They say you can’t find atheists in foxholes. You find even fewer in jail. A soldier can try to leave the battlefield; inmates have no such option. It’s a cliché and hardly admirable, but jail often cultivates “belief” in a power greater than one’s own.
Avoiding prayers to Jesus and other expressions of piety on the prison bus to Niantic, Connecticut, one snowy Friday night in December 2007 seemed nearly impossible. I was riding with twenty other women, whose heads all seemed bowed in prayer. They had traveled this way before and had the routine down pat. But it was my first trip, and my eyes and thoughts were focused elsewhere. I had just been convicted of identity theft and illegal use of a credit card, and was being shipped to York Correctional Institution. So I was searching for whatever reasonable options were left to me to get out of this mess.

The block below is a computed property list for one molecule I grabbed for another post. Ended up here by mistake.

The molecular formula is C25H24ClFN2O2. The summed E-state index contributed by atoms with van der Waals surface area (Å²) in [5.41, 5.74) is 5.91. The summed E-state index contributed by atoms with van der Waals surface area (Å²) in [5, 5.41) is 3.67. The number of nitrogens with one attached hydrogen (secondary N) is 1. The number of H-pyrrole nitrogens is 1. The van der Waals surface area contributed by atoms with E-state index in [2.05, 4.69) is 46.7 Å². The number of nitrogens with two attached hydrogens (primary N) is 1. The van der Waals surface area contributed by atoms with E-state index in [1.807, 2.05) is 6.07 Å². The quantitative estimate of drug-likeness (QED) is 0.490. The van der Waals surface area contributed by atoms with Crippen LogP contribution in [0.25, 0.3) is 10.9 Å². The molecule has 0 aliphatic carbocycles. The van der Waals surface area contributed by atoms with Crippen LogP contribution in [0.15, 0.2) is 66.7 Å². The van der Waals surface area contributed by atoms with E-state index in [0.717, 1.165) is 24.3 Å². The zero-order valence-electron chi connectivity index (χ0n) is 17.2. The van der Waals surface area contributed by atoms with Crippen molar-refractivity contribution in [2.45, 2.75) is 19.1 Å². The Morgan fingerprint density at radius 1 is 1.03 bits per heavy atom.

God is not supposed to be the last resort, I reasoned. You shouldn’t summon his power only after you’ve landed in prison. I had never been a friend to God, and it’s wrong to treat him like a waiter, hovering there until you need your glass refilled. So praying for deliverance on the way to jail would have made me feel inauthentic; I would have been a user, not a believer.
Later I discovered a small cadre of devout inmates at York C. I. But for the most part, the place was crawling with phony Holy Rollers who would shout, “God is good!” or “Trust and believe!” and then strike out at other inmates or...